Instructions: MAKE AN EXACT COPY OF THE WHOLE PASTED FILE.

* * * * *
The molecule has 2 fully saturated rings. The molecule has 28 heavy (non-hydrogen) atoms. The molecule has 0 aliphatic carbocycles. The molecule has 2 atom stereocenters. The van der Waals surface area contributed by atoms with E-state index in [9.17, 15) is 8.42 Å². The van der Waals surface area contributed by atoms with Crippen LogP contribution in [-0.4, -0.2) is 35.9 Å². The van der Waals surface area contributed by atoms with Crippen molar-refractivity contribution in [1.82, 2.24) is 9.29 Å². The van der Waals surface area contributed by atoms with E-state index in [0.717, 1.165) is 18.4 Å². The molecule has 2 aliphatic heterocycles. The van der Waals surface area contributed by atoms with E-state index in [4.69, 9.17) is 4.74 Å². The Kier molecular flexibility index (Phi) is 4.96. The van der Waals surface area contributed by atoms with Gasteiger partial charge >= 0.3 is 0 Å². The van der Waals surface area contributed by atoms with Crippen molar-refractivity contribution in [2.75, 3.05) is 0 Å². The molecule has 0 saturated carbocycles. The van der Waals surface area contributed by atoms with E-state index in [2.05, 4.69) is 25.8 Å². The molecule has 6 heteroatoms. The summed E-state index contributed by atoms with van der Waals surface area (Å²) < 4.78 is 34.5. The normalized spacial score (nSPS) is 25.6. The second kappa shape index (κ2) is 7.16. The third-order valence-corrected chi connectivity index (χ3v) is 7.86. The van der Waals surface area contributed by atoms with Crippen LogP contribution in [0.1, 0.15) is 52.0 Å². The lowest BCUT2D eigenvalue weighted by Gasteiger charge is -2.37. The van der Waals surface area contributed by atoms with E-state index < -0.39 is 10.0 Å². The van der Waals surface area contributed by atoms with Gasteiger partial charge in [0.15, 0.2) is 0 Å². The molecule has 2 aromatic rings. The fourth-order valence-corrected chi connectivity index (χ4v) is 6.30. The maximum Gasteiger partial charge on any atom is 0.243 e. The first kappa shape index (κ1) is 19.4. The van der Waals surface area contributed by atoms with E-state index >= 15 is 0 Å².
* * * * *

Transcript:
The molecule has 2 fully saturated rings. The molecule has 28 heavy (non-hydrogen) atoms. The molecule has 0 aliphatic carbocycles. The molecule has 2 atom stereocenters. The van der Waals surface area contributed by atoms with E-state index in [9.17, 15) is 8.42 Å². The van der Waals surface area contributed by atoms with Crippen LogP contribution in [-0.4, -0.2) is 35.9 Å². The van der Waals surface area contributed by atoms with Crippen molar-refractivity contribution in [1.82, 2.24) is 9.29 Å². The van der Waals surface area contributed by atoms with E-state index in [0.717, 1.165) is 18.4 Å². The molecule has 2 aliphatic heterocycles. The van der Waals surface area contributed by atoms with E-state index in [4.69, 9.17) is 4.74 Å². The Kier molecular flexibility index (Phi) is 4.96. The van der Waals surface area contributed by atoms with Gasteiger partial charge >= 0.3 is 0 Å². The van der Waals surface area contributed by atoms with Crippen molar-refractivity contribution in [2.75, 3.05) is 0 Å². The molecule has 0 saturated carbocycles. The van der Waals surface area contributed by atoms with E-state index in [2.05, 4.69) is 25.8 Å². The molecule has 6 heteroatoms. The summed E-state index contributed by atoms with van der Waals surface area (Å²) < 4.78 is 34.5. The normalized spacial score (nSPS) is 25.6. The second kappa shape index (κ2) is 7.16. The third-order valence-corrected chi connectivity index (χ3v) is 7.86. The van der Waals surface area contributed by atoms with Crippen LogP contribution in [0.1, 0.15) is 52.0 Å². The lowest BCUT2D eigenvalue weighted by Gasteiger charge is -2.37. The van der Waals surface area contributed by atoms with E-state index < -0.39 is 10.0 Å². The van der Waals surface area contributed by atoms with Gasteiger partial charge in [0.15, 0.2) is 0 Å². The molecule has 2 aromatic rings. The fourth-order valence-corrected chi connectivity index (χ4v) is 6.30. The maximum Gasteiger partial charge on any atom is 0.243 e. The first kappa shape index (κ1) is 19.4. The van der Waals surface area contributed by atoms with E-state index >= 15 is 0 Å².